“Don’t use a lot where a little will do.” ~Proverb
My fears around becoming a mother for the first time were validated. Giving birth did hurt, though in an empowering, “hear me roar” kind of way.
There is stiff competition now for my husband’s attention, but mine is captivated as well. And our spontaneous, hedonistic, freewheeling lifestyle is permanently cramped—but into this cozy fetal position of child-friendly rhythm and routine.
Though we have been pacified into a relatively mundane existence, my morphing into a mama bear that’s hell bent on protecting her cubs from excess has helped keep things spicy. Excess in the form of stuff, noise, and activities that attempt to encroach on our home and our time to connect, distancing us from our core values.
There is a therapeutic benefit to this extreme nesting to the kids and adults in our family alike. My kids are imaginative, calm, and pleasant to hang out with, and I find myself with more energy, creativity, and overall bliss than I have ever experienced before.
With this keen selectivity of what is enough, we gift our minds and hearts the room to expand, explore, then retreat again for restorative contemplation and rest.
Less leads us closer to more bliss and here are just three ways to get there:
Step One: Less Stuff
Take for instance the visual pollution surrounding us. Coming into a space that is clear of clutter can release us from the immediate but subtle sense of anxiety we feel due to the responsibility of ownership—the need to repair, organize, share, and account for.
With kids in the house, we’ve found it necessary to do a seasonal or at least twice yearly purge of items that no longer serve us. Since we have limited storage space, we need to clear out the many quickly outgrown clothes, toys, and the occasional toddler toilet paraphernalia.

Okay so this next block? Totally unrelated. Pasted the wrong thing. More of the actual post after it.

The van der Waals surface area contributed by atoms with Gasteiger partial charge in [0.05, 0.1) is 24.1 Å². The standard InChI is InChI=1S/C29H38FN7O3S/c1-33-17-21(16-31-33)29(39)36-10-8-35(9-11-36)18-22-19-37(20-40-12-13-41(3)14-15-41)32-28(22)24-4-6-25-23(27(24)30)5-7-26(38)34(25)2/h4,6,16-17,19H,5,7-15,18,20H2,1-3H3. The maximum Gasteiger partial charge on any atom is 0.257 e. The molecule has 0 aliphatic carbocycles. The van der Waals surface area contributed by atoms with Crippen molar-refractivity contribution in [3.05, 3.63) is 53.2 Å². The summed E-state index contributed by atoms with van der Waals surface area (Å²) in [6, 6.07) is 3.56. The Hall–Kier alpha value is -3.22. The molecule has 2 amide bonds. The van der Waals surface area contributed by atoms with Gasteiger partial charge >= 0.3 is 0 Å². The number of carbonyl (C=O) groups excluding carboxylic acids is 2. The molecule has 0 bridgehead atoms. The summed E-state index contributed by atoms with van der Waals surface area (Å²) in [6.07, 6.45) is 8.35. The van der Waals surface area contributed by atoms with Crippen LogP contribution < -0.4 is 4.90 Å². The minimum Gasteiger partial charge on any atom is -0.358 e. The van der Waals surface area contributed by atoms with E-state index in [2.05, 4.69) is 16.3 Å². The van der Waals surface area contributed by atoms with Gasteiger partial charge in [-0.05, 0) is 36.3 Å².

This is my less stuff method de jour: With a couple of boxes in hand, run around the house once or twice for the duration of one or two songs on your iPod.
One box is to donate and the other is for items beyond repair. Needless to say, figure out how to dispose of this one in the most recyclable manner possible.
The trick here is not to think too much. A guideline to help overcome a stall in decision-making is to ask: Is it beautiful or useful, or does it hold sentimental value?
Be careful around the sentimental bit. If you get stuck there, challenge yourself to take a picture and pass it on to a friend or into the donation box.
We are trying to model and practice relationships to people, not things. If you’re also a parent, you might be surprised by how quickly you will soon forget all about your daughter’s first successful attempt at gluing two Popsicle sticks together.
What you won’t forget, though, is the sweet taste of abundance left from clearing excess, the immediately apparent lightening of the mood in the house, and the shift in energy as the empty spaces allow for more inspiration and connection.
Step Two: Less Talk